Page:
The Paleobiological Revolution:
Essays on the Growth of Modern Paleontology

Reviewed by Brian Switek

David Sepkoski and Michael Ruse (editors)
University of Chicago Press, 2009
584 pp., $65.00 (hardcover)
ISBN 978-0-226-74861-0

By the middle of the 20th century a great divide had opened within evolutionary biology. As summarized by paleontologist George Gaylord Simpson, many geneticists “said that paleontology had no further contributions to make to biology”, while paleontologists believed that the emerging science of genetics “had no significance for the true biologist.” (Simpson, 1944). Simpson, for his own part, attempted to bring the disciplines into accord in his classic Tempo and Mode in Evolution, but despite his efforts genetics eventually outstripped paleontology as the evolutionary science du jour. Paleontology, some evolutionary theorists believed, could only testify to the fact of evolution while telling us nothing of how such changes actually occurred. Fortunately, however, some paleontologists were not satisfied with this blinkered view of their discipline, and they began what historians David Sepkoski and Michael Ruse have called The Paleobiological Revolution.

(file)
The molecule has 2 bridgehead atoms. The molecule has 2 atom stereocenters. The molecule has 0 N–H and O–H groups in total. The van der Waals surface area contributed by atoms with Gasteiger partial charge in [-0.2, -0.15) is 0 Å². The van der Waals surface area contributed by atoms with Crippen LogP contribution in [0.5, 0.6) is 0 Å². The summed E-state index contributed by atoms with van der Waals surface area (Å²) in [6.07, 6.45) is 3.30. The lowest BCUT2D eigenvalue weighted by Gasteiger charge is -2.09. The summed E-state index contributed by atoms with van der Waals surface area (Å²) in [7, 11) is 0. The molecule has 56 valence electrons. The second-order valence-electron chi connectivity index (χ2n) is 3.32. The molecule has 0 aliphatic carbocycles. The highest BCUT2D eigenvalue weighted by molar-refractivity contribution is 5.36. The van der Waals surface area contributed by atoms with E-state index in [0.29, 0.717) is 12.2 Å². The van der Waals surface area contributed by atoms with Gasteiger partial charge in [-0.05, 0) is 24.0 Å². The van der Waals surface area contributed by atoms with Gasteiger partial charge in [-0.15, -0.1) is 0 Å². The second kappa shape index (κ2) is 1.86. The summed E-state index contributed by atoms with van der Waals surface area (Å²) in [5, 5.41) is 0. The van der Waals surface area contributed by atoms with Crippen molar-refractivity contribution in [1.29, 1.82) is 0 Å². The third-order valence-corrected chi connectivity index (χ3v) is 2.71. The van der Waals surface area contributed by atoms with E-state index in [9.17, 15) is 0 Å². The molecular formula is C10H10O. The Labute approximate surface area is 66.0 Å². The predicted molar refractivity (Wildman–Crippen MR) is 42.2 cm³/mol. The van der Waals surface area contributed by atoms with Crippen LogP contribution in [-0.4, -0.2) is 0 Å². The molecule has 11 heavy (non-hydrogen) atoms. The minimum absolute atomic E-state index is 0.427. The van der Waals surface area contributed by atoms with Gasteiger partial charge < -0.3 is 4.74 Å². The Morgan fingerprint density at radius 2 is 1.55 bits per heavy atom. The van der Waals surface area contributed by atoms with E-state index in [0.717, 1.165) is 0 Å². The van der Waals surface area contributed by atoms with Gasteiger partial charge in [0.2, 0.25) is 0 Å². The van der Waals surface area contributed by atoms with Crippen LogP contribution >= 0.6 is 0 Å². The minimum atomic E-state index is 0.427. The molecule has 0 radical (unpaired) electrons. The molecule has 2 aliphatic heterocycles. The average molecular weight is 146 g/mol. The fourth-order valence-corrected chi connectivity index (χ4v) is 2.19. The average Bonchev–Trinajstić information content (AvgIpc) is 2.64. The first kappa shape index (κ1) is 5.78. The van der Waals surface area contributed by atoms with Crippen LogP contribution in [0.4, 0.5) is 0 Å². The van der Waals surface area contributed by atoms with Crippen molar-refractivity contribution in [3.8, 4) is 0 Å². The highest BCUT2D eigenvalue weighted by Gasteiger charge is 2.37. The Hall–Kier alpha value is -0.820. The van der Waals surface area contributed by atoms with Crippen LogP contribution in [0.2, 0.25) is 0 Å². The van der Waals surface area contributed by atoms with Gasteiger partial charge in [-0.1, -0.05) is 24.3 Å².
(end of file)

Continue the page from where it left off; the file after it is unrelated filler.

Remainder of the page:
The “Modern Evolutionary Synthesis” of the mid-20th century, in which natural selection was reaffirmed as evolution’s primary driving force by a confluence of new research from multiple biological disciplines, was a turning point for paleontology. On the one hand the synthesis established the importance of selection and populations to questions about evolution, but it also denigrated paleontology as a kind of glorified stamp collecting. If you wanted to determine the mechanisms of evolution you studied genetics in the laboratory, and the belief that paleontology was more closely related to geology reinforced the idea that it had little to contribute to the life sciences. Despite this widespread reticence to treat paleontology as an evolutionary discipline, however, paleontologists such as G.G. Simpson and Norman Newell fostered paleobiological research through the 1950’s and 1960’s, setting a long fuse that finally exploded in the 1970’s. Thomas Schopf, Niles Eldredge, Stephen Jay Gould, Elisabeth Vrba, David Raup, James Valentine, Jack Sepkoski, and many others transformed paleontology from a relatively passive consumer of evolutionary theory into a producer of new theoretical ideas. Punctuated equilibrium, hierarchical levels of selection, and the great controversies (many of which are still brewing) about mass extinctions; all of these stemmed from this revitalization of paleontology as a biological, evolutionary discipline.